The invocation of force majeure usually gives both parties to a contract relief from obligations, such as meeting time requirements. Without other contractual entitlement, however, additional compensation associated with a delay, disruption, shutdown, lost productivity, or remobilization is not automatically granted.

There are a number of arguments that may be available to turn a non-compensable force majeure claim into one entitling a party to additional compensation:

  • Prior delays the fault of others that push the project into the period of time impacted by the coronavirus pandemic
  • Construction acceleration after the conclusion of the force majeure event by not agreeing to equitable extensions of time
  • Changes in project design, operation, or construction activities caused by the force majeure event (e.g., redesign to add space to a hospital in response to what occurred during the pandemic, more stringent worker safety and illness prevention requirements, or limitations on numbers of workers that may be present on a work site upon restart)
  • Failure of another party to take reasonable mitigation actions
C. Commercial General Liability

As noted above in Section II.C., commercial general liability insurance does not pose the same exclusionary hurdles present with property policies and may provide protection to firms who face third party claims of damages related to coronavirus impacts. Commercial general liability insurance is based on losses “because of bodily injury or property damage.” If liability to a third party is caused by transmission of the virus, then commercial general liability should be analyzed for risk transfer. The most likely scenario for recovery under this insurance would be an instance where a project is delayed or shutdown specifically in response to a firm’s infected employee. The issue of coverage for delay and consequential damage is outside the scope of this memorandum but is something to be considered with respect to potential coverage under circumstances otherwise triggering commercial general liability insurance.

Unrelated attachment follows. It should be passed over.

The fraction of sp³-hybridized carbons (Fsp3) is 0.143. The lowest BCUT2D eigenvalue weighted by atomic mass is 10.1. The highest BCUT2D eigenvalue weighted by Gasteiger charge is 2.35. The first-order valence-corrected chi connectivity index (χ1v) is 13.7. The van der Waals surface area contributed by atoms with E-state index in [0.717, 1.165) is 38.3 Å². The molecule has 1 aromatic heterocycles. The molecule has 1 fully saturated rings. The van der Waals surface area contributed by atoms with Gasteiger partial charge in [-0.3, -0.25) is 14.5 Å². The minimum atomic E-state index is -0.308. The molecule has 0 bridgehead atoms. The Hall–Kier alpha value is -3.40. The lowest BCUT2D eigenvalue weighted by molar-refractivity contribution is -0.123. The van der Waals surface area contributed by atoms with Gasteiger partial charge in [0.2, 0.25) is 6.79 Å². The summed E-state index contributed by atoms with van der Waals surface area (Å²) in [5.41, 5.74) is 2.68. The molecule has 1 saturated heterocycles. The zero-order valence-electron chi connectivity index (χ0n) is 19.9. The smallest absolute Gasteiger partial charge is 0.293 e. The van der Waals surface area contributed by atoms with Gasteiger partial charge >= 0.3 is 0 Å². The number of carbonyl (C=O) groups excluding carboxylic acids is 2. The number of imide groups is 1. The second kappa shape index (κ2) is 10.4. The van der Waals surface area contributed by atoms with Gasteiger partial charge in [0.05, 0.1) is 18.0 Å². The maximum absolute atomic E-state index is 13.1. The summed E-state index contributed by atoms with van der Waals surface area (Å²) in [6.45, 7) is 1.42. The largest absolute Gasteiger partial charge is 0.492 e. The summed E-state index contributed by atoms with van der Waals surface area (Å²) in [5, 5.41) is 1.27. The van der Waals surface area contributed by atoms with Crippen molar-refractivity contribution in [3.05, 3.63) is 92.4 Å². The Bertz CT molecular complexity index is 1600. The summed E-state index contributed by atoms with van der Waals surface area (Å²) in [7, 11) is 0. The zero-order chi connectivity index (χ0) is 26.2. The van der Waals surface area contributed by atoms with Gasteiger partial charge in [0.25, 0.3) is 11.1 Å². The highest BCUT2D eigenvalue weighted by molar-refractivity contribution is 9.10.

IV. Other Avenues of Recovery

As a firm is assessing insurance recovery of various categories of costs related to the coronavirus pandemic, the firm should also consider the availability of insurance maintained by others. To the extent that a firm’s employee is exposed and tests positive for coronavirus, the company or individual who creates that exposure – if that can be clearly determined – may have tort liability to the employee and ultimately the firm. While such liability may seem tenuous, if a claim could be maintained, then the company’s or individual’s general liability insurance may well apply, as outlined above in Section II.C. In the case of professionals like doctors, hospitals, or elder care facilities, professional liability insurance may also apply.

Below are examples of third parties to considering pursuing based on specific circumstances:

  • Contractor, subcontractor, supplier, design professional, owner’s representative, owner, client, or other personnel on a project site where your employee is also infected
  • Vendors or service providers invited on office premises where there is later an outbreak
  • Healthcare or elder care providers directly related to an employee’s infection

Tracing infection to any such third party will likely be extremely complex and remote. Nonetheless, consideration must be given based on individual circumstances.

It is also notable that builder’s risk insurance coverage could also apply in the event of an active construction project’s delay associated with the virus; however, direct physical damage is often a fundamental triggering event for builder’s risk coverage, as with property coverage analyzed above in Section I.

V. Executive and Cyber Liability

Directors, officers, and other managers could face liability in the wake of the coronavirus pandemic in connection with decisions made regarding the operation, cleanliness, and working conditions of the office environment, project sites, and associated travel (note that a publicly held Cruise line is already facing a shareholder lawsuit). Our advice is to closely follow CDC and other governmental recommendations regarding work environment. Directors and officers or management liability insurance could respond to a claim related to these firm management and operational decisions; however, common exclusions for bodily injury may present some coverage hurdles. Finally, as some firms shift to temporary and more widespread remote working, cyber attacks and exposures may increase. This possible reality emphasizes the need for first-party cyber insurance with appropriate coverage limits and terms.

For more of EPIC’s coronavirus coverage, visit